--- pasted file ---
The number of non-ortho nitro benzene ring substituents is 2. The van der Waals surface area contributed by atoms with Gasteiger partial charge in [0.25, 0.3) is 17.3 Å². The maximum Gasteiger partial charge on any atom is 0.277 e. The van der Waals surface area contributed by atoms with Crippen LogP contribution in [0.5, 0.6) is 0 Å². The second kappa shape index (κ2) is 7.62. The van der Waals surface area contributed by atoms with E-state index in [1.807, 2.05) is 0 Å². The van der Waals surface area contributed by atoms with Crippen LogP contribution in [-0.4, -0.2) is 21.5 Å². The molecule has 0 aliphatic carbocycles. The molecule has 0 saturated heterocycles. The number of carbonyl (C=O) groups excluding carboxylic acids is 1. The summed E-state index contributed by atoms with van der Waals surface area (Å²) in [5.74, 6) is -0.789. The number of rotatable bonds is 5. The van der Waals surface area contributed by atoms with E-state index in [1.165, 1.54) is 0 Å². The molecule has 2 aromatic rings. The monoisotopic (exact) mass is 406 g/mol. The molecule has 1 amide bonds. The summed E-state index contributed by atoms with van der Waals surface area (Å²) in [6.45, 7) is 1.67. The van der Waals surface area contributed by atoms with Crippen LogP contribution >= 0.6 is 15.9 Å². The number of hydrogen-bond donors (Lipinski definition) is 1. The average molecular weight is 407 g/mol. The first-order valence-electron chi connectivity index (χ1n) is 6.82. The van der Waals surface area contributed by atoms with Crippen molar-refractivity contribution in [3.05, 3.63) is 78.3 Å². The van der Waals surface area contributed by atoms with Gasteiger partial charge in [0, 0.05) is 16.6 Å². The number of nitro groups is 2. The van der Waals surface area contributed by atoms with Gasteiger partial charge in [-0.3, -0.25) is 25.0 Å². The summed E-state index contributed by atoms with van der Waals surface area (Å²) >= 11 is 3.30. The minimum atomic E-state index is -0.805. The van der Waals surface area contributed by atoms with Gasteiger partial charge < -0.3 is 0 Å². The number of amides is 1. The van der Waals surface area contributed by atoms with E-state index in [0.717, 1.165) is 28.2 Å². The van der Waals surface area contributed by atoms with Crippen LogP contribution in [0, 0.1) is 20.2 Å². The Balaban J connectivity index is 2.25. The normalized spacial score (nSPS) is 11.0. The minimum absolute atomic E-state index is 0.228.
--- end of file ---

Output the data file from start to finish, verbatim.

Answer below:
The number of non-ortho nitro benzene ring substituents is 2. The van der Waals surface area contributed by atoms with Gasteiger partial charge in [0.25, 0.3) is 17.3 Å². The maximum Gasteiger partial charge on any atom is 0.277 e. The van der Waals surface area contributed by atoms with Crippen LogP contribution in [0.5, 0.6) is 0 Å². The second kappa shape index (κ2) is 7.62. The van der Waals surface area contributed by atoms with E-state index in [1.807, 2.05) is 0 Å². The van der Waals surface area contributed by atoms with Crippen LogP contribution in [-0.4, -0.2) is 21.5 Å². The molecule has 0 aliphatic carbocycles. The molecule has 0 saturated heterocycles. The number of carbonyl (C=O) groups excluding carboxylic acids is 1. The summed E-state index contributed by atoms with van der Waals surface area (Å²) in [5.74, 6) is -0.789. The number of rotatable bonds is 5. The van der Waals surface area contributed by atoms with E-state index in [1.165, 1.54) is 0 Å². The molecule has 2 aromatic rings. The monoisotopic (exact) mass is 406 g/mol. The molecule has 1 amide bonds. The summed E-state index contributed by atoms with van der Waals surface area (Å²) in [6.45, 7) is 1.67. The van der Waals surface area contributed by atoms with Crippen LogP contribution >= 0.6 is 15.9 Å². The number of hydrogen-bond donors (Lipinski definition) is 1. The average molecular weight is 407 g/mol. The first-order valence-electron chi connectivity index (χ1n) is 6.82. The van der Waals surface area contributed by atoms with Crippen molar-refractivity contribution in [3.05, 3.63) is 78.3 Å². The van der Waals surface area contributed by atoms with Gasteiger partial charge in [0, 0.05) is 16.6 Å². The number of nitro groups is 2. The van der Waals surface area contributed by atoms with Gasteiger partial charge in [-0.3, -0.25) is 25.0 Å². The summed E-state index contributed by atoms with van der Waals surface area (Å²) >= 11 is 3.30. The minimum atomic E-state index is -0.805. The van der Waals surface area contributed by atoms with Gasteiger partial charge < -0.3 is 0 Å². The number of amides is 1. The van der Waals surface area contributed by atoms with E-state index in [0.717, 1.165) is 28.2 Å². The van der Waals surface area contributed by atoms with Crippen LogP contribution in [0, 0.1) is 20.2 Å². The Balaban J connectivity index is 2.25. The normalized spacial score (nSPS) is 11.0. The minimum absolute atomic E-state index is 0.228.